GY473 Half Unit
Economic Development and the Environment
This information is for the 2020/21 session.
Dr Charles Palmer STC.3.03 and Prof Giles Atkinson STC.3.02
This course is compulsory on the MPhil/PhD in Environmental Policy and Development and MSc in Environment and Development. This course is available on the MSc in Development Management, MSc in Development Studies, MSc in Environmental Economics and Climate Change and MSc in Environmental Policy and Regulation. This course is available with permission as an outside option to students on other programmes where regulations permit.
The number of students that can be accommodated is limited. If the course is over-subscribed, places will be allocated at the Department’s discretion and a waiting list may be created. For further details, please contact your relevant Programme Coordinator.
Students who have not completed a course in first year undergraduate level Economics might find it useful to audit EC100 Economics A.
With a focus on individuals and countries in the global south, the starting point for this course is recognition of the importance of resource use and the environment as building blocks for economic development. Using concepts and tools of environmental and development economics, the course aims to impart knowledge and develop critical thinking about a number of selected topics concerned with the interface between environment and development, at both the macro- and micro-scale. Central to this is an examination of the trade-offs and complementarities between environment and development.
Structured over 10 weeks, the course is divided into two distinct parts.
- After introducing the course (week 1), Part I concentrates on the sustainability of the national and global economy, focusing on the role of managing wealth in shaping development prospects, whether green growth can deliver sustainability and the role of global trade in explaining resource use and environmental degradation, at the macro-scale. It concludes by emphasizing the overarching role of institutions in governing development paths and the way in which resources are managed.
- What then follows in Part II is a consideration of a number of topics that explore different resources and areas of sustainability policy at the micro-scale. Specifically, the demand for and supply of key ecosystem services - energy, food, and water - have important implications for resource use and the environment. They also serve as building blocks for economic development in poorer countries. The impacts of current development trends on natural and man-made ecosystems, in particular, forest and urban ecosystems, are examined at the end of course along with their implications for public policy.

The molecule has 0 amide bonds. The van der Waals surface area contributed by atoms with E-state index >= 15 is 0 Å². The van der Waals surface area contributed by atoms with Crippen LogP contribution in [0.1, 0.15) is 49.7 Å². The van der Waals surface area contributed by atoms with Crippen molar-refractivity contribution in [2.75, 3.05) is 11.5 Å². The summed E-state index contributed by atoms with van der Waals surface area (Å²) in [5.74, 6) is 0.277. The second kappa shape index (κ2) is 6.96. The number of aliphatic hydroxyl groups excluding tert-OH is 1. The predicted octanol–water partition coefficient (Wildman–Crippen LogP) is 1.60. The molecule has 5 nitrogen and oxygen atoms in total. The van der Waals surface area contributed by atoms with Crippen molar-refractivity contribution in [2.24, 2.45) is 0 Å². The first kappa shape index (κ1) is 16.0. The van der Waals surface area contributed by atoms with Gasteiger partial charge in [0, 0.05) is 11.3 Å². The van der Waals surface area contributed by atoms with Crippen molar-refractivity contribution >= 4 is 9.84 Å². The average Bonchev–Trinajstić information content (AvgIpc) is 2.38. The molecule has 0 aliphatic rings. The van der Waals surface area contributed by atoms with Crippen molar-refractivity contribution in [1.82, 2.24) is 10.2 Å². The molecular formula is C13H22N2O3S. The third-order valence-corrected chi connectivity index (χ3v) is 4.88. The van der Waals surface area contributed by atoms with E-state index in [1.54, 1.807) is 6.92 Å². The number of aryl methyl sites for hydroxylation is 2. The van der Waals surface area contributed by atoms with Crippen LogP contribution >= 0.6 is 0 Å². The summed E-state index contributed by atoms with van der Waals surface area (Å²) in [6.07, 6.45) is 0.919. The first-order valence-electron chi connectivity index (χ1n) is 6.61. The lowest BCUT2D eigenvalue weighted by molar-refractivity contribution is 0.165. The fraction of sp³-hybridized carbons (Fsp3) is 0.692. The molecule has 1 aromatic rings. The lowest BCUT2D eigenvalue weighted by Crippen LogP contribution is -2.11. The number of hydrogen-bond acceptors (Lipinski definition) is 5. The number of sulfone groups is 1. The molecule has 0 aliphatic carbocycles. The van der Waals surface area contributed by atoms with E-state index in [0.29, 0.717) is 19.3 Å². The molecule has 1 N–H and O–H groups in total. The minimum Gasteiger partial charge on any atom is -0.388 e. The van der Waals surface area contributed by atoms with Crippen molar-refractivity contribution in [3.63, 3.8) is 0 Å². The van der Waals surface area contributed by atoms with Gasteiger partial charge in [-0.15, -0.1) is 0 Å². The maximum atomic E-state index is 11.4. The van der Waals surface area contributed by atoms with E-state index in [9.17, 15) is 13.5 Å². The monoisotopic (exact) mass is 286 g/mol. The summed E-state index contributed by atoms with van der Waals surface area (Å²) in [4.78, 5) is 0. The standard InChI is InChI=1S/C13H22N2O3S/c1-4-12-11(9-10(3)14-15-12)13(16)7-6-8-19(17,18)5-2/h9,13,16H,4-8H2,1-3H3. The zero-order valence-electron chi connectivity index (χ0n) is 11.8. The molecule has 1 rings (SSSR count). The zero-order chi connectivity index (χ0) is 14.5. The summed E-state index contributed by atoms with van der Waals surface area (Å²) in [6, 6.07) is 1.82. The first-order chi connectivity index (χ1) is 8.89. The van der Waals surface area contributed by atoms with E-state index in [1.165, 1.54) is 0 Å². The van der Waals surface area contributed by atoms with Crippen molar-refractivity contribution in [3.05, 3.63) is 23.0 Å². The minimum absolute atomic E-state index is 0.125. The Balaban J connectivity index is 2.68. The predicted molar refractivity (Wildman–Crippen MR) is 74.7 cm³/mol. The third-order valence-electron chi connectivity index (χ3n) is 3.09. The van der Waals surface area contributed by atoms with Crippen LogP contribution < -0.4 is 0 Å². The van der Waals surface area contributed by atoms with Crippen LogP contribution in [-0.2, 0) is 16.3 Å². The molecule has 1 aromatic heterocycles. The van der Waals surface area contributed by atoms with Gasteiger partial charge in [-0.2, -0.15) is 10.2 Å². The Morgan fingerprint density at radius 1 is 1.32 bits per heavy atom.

In the Department of Geography and Environment, teaching will be delivered through a combination of seminars, pre-recorded lectures, live online lectures and other supplementary interactive live activities.
This course is delivered through a combination of seminars and lectures in Michaelmas Term.
This course includes a reading week in Week 6 of Michaelmas Term.
Students will be expected to produce 1 essay in the MT.
There will be a piece of formative work – a ‘mock’ exam question – during MT to help students prepare for the take-home exam.
- D Helm, Natural Capital, Yale University Press, 2015.
- G Atkinson et al. (eds.), Handbook of Sustainable Development, Edward Elgar, 2014.
- R Lopez and M Toman (eds.), Economic Development and Environmental Sustainability. Columbia University Press, 2006.
- E Barbier, Natural resources and economic development, Cambridge University Press, 2005.
- E Neumayer, Weak versus strong sustainability: exploring the limits of two opposing paradigms
- Weak versus strong sustainability: exploring the limits of two opposing paradigms, Edward Elgar, 2013
- K Hamilton and C Hepburn (eds) National Wealth, Oxford University Press, 2017.
- W Adams, Green development: environment and sustainability in a developing world, 2009
- A Banerjee and E Duflo, Poor economics: a radical rethinking of the way to fight global poverty, Public Affairs, 2011
Take-home assessment (100%).
There will be an online assessment ('exam'). Timing TBC.
Important information in response to COVID-19
Please note that during 2020/21 academic year some variation to teaching and learning activities may be required to respond to changes in public health advice and/or to account for the situation of students in attendance on campus and those studying online during the early part of the academic year. For assessment, this may involve changes to mode of delivery and/or the format or weighting of assessments. Changes will only be made if required and students will be notified about any changes to teaching or assessment plans at the earliest opportunity.
Department: Geography & Environment
Total students 2019/20: 79
Average class size 2019/20: 16
Controlled access 2019/20: Yes
Value: Half Unit
Personal development skills
- Problem solving
- Application of numeracy skills
- Specialist skills